You are already seeing this with sales of trucks and suvs. Sales are starting to come back big time for both. All thoese suv rip stories flying around 2 months ago were to say the least, premature.

BR said...

As many of us predicted, the rest of the world is not much better off than America. Their bubbles formed later than ours, and are subsequently popping later - that's all.

The dollar was oversold for so long on the idea that the rest of the world would be fine while America suffered. Turns out, that's not the case. Everyone else is F'd, too. Especially Europe. That is good news for the dollar. The "decoupling" theory was a load of BS. Even the great and mighty China is now slowing down.

Anyone pointing to the price of commodities going through the roof as evidence of "inflation" doesn't understand inflation. Inflation, by definition, is an increase in the money supply. An increase in the money supply, over time, will of course cause the general price level to rise. However, it doesn't work in reverse. A bunch of leveraged hedge funds bidding up the cost of a barrel of oil and wheat futures doesn't cause the money supply to increase and doesnt' cause inflation.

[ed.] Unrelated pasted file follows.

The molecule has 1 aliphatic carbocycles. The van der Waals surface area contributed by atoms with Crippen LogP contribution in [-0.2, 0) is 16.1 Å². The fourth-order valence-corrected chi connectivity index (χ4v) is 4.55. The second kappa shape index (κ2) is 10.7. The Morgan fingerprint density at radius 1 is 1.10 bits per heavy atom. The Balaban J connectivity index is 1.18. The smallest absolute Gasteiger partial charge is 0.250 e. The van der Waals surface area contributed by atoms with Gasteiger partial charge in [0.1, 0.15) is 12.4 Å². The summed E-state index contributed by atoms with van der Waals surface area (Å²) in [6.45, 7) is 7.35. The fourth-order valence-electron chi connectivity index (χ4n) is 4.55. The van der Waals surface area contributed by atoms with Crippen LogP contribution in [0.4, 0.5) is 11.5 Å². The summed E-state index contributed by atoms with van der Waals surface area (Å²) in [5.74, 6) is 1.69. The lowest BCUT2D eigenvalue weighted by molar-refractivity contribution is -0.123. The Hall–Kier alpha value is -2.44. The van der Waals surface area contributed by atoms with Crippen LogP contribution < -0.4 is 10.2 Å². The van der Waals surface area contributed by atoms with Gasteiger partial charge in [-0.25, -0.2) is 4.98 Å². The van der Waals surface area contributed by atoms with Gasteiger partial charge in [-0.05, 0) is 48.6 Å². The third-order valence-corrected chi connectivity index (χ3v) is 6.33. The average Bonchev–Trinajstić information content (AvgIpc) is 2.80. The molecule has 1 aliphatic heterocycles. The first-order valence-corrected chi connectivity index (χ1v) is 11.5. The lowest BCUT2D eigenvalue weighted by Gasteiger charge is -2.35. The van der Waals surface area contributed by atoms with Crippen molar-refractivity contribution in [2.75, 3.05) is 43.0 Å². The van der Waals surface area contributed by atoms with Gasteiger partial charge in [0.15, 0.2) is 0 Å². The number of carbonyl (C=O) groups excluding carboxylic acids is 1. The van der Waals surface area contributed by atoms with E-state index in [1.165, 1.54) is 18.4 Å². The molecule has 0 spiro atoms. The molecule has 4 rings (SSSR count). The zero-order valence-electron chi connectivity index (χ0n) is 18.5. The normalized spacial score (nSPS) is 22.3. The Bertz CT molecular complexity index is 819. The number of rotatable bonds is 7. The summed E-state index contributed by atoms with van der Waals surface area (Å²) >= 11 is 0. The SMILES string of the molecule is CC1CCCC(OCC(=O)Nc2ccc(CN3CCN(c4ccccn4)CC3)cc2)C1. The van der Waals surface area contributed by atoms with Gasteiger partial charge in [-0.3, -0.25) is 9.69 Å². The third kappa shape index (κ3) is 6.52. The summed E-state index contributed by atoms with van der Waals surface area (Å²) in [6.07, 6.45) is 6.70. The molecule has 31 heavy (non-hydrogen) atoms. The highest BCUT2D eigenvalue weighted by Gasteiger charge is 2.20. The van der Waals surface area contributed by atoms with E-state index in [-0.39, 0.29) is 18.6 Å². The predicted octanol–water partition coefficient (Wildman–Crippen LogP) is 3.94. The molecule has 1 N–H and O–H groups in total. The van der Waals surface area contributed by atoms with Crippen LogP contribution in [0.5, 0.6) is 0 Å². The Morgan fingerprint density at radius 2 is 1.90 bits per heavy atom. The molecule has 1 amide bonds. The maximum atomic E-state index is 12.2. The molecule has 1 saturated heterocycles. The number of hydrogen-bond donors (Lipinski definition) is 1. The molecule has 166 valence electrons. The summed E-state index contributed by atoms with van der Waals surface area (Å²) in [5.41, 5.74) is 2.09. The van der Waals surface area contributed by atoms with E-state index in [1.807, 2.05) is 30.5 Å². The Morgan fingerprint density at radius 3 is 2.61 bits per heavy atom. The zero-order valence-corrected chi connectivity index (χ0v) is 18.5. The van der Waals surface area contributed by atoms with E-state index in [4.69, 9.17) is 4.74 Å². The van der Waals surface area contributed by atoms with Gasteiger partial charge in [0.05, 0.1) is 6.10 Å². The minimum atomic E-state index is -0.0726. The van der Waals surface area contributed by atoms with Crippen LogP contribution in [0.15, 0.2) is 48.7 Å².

Commodities were just the last bubble market to form. Wall Street exhausted everything else, and commodities became the hot new thing to put money into. That is all that was driving this surge in prices - not inflation. And it, like all bubbles, had to pop eventually. Maybe this is it, maybe it isn't. But prices will eventually fall back to fundamental levels - just like houses and tech stocks did. DO NOT confuse the price of commodities for inflation.